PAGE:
To collapsing banks and rising fuel prices, add laggard dockworkers to the plagues afflicting the U.S. economy.
As San Francisco-based negotiations drag on between the International Longshore and Warehouse Union (ILWU) and the shippers syndicate Pacific Maritime Association, (PMA) dockworkers have begun flexing their muscles by slowing down cargo traffic at west coast ports, reports the shipping newsletter Traffic World.
During mid July workers slowed car movement on 10 percent of ships, Traffic World quoted a PMA spokesman as saying. And on July 21, pace slowed on a quarter of ships, in an apparent show of force by union members keen on continuing their status as America’s most highly paid industrial laborers.
The ILWU, which represents 25,000 dockworkers on the Pacific coast, in March began negotiating a new six-year coastwide labor contract with shippers. The last time the contract was up for negotiation in 2002 shippers attempted to break the union by shutting down 29 West Coast ports for 10 days. In statements preceding the March talks both sides suggested the current negotiation round would be more peaceful.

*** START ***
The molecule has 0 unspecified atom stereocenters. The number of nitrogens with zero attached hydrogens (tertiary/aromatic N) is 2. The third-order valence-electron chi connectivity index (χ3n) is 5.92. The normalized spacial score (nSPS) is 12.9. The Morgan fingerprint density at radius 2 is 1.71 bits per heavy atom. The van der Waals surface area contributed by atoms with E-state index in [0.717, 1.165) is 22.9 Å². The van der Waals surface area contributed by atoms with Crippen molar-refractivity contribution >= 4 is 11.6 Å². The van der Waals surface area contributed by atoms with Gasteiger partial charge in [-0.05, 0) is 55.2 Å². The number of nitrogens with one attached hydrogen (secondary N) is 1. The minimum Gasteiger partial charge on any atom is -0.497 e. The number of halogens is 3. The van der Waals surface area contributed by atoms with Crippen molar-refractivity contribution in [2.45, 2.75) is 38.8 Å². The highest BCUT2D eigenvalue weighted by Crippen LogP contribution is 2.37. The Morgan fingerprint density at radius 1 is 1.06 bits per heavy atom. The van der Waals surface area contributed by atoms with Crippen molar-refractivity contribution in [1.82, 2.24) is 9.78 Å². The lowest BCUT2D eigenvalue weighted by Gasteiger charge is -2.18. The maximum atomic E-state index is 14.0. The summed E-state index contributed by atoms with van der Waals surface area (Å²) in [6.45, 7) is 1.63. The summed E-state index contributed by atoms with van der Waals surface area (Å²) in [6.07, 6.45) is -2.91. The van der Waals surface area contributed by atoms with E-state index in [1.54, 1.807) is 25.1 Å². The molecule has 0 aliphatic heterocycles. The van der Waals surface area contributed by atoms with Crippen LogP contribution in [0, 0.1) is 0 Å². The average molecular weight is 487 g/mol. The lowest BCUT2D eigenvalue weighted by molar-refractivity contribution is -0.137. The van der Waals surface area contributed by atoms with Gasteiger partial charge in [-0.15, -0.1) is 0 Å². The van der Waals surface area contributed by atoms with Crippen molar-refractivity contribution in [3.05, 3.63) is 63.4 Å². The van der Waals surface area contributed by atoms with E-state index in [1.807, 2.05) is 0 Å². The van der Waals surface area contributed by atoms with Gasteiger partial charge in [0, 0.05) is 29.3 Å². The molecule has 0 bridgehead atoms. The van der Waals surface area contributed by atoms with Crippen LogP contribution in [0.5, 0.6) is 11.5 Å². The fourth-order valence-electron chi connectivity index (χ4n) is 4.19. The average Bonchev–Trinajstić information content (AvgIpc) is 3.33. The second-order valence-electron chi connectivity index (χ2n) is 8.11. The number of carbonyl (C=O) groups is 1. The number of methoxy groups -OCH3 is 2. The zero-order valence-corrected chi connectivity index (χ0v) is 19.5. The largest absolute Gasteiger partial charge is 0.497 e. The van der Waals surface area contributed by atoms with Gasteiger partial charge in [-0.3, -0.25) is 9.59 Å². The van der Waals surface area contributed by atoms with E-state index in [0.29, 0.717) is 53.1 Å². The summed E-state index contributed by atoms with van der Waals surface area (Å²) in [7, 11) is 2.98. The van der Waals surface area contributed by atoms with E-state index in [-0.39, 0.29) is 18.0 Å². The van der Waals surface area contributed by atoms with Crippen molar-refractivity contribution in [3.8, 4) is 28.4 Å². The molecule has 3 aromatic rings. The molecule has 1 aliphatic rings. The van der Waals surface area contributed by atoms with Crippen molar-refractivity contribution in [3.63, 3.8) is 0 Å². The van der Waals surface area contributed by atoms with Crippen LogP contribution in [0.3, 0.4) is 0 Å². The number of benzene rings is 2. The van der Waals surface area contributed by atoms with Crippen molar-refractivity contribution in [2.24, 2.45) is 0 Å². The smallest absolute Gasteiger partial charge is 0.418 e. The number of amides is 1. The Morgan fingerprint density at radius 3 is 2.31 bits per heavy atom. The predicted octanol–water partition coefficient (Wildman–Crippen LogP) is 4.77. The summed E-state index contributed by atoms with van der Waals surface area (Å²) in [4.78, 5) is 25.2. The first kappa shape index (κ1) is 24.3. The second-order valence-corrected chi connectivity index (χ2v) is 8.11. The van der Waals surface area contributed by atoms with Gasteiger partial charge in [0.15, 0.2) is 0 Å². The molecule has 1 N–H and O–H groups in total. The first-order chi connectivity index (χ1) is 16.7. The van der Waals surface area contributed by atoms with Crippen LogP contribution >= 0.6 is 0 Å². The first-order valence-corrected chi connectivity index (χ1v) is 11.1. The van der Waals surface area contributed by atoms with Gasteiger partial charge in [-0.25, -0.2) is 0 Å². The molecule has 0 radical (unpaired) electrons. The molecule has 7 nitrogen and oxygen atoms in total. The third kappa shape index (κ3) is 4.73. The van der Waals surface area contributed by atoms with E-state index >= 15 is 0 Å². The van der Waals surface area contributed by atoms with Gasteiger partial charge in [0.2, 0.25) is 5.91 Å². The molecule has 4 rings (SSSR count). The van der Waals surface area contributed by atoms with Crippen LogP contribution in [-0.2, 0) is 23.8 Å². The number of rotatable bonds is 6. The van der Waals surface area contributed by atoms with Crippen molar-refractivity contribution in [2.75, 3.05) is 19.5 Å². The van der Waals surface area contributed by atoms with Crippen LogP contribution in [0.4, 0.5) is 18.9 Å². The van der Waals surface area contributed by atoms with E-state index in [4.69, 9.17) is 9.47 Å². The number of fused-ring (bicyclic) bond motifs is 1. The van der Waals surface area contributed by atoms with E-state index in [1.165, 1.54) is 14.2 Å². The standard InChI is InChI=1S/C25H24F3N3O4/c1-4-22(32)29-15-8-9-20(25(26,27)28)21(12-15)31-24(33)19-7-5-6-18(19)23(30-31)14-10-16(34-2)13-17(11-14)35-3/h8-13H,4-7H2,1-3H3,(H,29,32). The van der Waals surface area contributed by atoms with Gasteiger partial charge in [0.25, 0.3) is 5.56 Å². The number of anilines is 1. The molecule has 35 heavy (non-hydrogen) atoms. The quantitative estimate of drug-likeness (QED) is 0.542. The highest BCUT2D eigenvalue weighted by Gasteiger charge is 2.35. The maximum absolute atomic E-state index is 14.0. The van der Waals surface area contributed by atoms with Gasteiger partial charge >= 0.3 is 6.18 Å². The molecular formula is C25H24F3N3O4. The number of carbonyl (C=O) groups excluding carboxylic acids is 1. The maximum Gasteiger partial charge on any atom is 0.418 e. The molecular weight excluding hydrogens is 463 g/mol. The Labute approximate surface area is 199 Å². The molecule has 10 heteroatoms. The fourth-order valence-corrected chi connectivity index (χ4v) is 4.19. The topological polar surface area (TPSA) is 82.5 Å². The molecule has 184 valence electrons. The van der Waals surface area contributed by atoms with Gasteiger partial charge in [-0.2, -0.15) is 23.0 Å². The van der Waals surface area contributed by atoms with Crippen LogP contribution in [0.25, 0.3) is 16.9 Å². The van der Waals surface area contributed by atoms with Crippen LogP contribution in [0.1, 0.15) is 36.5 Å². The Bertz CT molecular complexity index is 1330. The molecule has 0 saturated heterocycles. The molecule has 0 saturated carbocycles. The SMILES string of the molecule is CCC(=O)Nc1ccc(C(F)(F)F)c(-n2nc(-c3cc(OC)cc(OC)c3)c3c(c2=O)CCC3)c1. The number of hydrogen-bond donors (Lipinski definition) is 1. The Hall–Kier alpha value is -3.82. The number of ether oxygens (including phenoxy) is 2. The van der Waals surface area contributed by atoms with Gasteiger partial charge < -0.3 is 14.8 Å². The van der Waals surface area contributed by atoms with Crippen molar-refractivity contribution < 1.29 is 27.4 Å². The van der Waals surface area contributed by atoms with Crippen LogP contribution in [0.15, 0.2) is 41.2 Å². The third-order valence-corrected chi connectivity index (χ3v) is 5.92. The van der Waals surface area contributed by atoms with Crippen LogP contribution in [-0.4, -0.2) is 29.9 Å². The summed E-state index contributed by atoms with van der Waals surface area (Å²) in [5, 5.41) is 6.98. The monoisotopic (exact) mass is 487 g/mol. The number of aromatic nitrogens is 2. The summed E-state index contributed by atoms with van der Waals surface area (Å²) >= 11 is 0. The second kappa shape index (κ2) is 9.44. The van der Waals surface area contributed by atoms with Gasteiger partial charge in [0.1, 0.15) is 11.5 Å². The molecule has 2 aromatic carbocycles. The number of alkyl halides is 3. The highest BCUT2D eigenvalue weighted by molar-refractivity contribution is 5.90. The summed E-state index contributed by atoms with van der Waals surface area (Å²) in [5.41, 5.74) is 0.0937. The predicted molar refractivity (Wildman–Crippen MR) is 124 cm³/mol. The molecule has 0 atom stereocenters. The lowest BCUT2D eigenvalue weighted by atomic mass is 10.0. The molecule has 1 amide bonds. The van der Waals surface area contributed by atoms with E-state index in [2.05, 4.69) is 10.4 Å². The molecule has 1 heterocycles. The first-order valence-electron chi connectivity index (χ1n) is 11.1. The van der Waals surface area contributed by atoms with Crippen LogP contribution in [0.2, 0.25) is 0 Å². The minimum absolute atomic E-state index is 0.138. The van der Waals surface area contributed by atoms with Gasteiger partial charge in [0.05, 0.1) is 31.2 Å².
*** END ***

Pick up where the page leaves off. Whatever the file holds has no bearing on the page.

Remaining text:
However, as negotiations in San Francisco began touching on contentious issues such as worker safety and pensions last week, workers in Los Angeles and Long Beach began lagging, posing the implicit threat of further slowdowns, or even stoppages, if the workers’ demands aren’t met, a PMA spokesman claimed.
According to the Traffic World story, union spokesman Craig Merrilees did not comment on the PMA claim that work had slowed down, saying only that talks were ongoing. --Matt Smith